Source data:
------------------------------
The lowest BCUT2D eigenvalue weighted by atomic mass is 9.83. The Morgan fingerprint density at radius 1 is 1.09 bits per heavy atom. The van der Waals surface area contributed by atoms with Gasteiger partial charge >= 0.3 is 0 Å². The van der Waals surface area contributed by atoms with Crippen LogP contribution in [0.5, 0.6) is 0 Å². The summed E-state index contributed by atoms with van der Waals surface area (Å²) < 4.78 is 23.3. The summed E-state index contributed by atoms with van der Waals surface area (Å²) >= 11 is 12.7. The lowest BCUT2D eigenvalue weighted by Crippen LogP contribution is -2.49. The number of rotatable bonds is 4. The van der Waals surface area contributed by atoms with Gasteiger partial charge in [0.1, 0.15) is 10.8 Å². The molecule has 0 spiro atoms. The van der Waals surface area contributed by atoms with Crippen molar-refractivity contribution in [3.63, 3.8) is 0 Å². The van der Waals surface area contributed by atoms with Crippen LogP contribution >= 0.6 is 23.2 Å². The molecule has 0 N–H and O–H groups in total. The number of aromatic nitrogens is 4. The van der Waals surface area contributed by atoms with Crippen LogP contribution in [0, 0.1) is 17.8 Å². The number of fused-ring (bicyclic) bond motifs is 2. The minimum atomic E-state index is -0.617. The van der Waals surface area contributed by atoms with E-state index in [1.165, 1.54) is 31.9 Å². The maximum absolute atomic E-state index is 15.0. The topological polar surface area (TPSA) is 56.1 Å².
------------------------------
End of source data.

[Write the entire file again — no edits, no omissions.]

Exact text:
The lowest BCUT2D eigenvalue weighted by atomic mass is 9.83. The Morgan fingerprint density at radius 1 is 1.09 bits per heavy atom. The van der Waals surface area contributed by atoms with Gasteiger partial charge >= 0.3 is 0 Å². The van der Waals surface area contributed by atoms with Crippen LogP contribution in [0.5, 0.6) is 0 Å². The summed E-state index contributed by atoms with van der Waals surface area (Å²) < 4.78 is 23.3. The summed E-state index contributed by atoms with van der Waals surface area (Å²) >= 11 is 12.7. The lowest BCUT2D eigenvalue weighted by Crippen LogP contribution is -2.49. The number of rotatable bonds is 4. The van der Waals surface area contributed by atoms with Gasteiger partial charge in [0.1, 0.15) is 10.8 Å². The molecule has 0 spiro atoms. The van der Waals surface area contributed by atoms with Crippen molar-refractivity contribution in [3.63, 3.8) is 0 Å². The van der Waals surface area contributed by atoms with Crippen LogP contribution >= 0.6 is 23.2 Å². The molecule has 0 N–H and O–H groups in total. The number of aromatic nitrogens is 4. The van der Waals surface area contributed by atoms with Crippen LogP contribution in [0, 0.1) is 17.8 Å². The number of fused-ring (bicyclic) bond motifs is 2. The minimum atomic E-state index is -0.617. The van der Waals surface area contributed by atoms with E-state index in [1.165, 1.54) is 31.9 Å². The maximum absolute atomic E-state index is 15.0. The topological polar surface area (TPSA) is 56.1 Å².